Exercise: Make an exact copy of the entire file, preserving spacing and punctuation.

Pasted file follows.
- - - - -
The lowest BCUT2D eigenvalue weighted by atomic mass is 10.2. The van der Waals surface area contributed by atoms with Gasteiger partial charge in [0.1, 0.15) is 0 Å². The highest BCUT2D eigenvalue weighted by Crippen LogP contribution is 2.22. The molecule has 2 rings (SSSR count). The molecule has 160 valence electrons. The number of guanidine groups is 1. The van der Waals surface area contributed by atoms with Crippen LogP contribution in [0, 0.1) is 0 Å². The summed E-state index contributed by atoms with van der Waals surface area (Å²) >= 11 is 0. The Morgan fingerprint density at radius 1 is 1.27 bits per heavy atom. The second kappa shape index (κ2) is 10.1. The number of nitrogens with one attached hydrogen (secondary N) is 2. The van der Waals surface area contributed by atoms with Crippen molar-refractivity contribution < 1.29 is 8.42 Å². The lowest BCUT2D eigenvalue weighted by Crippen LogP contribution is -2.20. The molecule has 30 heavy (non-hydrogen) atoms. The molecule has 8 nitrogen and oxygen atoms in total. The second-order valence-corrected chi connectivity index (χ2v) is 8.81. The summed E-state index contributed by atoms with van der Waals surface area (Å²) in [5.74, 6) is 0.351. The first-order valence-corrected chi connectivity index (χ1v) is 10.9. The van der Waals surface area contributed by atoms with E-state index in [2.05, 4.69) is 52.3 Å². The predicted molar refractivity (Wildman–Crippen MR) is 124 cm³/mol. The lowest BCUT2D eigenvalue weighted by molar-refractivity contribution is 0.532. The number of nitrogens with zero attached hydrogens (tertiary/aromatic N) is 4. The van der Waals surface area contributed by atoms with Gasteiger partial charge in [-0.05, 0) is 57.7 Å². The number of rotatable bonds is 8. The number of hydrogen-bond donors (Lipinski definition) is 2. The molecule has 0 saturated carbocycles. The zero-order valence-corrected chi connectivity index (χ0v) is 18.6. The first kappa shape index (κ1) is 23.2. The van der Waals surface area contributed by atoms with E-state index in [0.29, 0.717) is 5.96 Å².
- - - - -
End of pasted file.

The lowest BCUT2D eigenvalue weighted by atomic mass is 10.2. The van der Waals surface area contributed by atoms with Gasteiger partial charge in [0.1, 0.15) is 0 Å². The highest BCUT2D eigenvalue weighted by Crippen LogP contribution is 2.22. The molecule has 2 rings (SSSR count). The molecule has 160 valence electrons. The number of guanidine groups is 1. The van der Waals surface area contributed by atoms with Crippen LogP contribution in [0, 0.1) is 0 Å². The summed E-state index contributed by atoms with van der Waals surface area (Å²) >= 11 is 0. The Morgan fingerprint density at radius 1 is 1.27 bits per heavy atom. The second kappa shape index (κ2) is 10.1. The number of nitrogens with one attached hydrogen (secondary N) is 2. The van der Waals surface area contributed by atoms with Crippen molar-refractivity contribution < 1.29 is 8.42 Å². The lowest BCUT2D eigenvalue weighted by Crippen LogP contribution is -2.20. The molecule has 30 heavy (non-hydrogen) atoms. The molecule has 8 nitrogen and oxygen atoms in total. The second-order valence-corrected chi connectivity index (χ2v) is 8.81. The summed E-state index contributed by atoms with van der Waals surface area (Å²) in [5.74, 6) is 0.351. The first-order valence-corrected chi connectivity index (χ1v) is 10.9. The van der Waals surface area contributed by atoms with E-state index in [2.05, 4.69) is 52.3 Å². The predicted molar refractivity (Wildman–Crippen MR) is 124 cm³/mol. The lowest BCUT2D eigenvalue weighted by molar-refractivity contribution is 0.532. The number of nitrogens with zero attached hydrogens (tertiary/aromatic N) is 4. The van der Waals surface area contributed by atoms with Gasteiger partial charge in [-0.05, 0) is 57.7 Å². The number of rotatable bonds is 8. The number of hydrogen-bond donors (Lipinski definition) is 2. The molecule has 0 saturated carbocycles. The zero-order valence-corrected chi connectivity index (χ0v) is 18.6. The first kappa shape index (κ1) is 23.2. The van der Waals surface area contributed by atoms with E-state index in [0.29, 0.717) is 5.96 Å².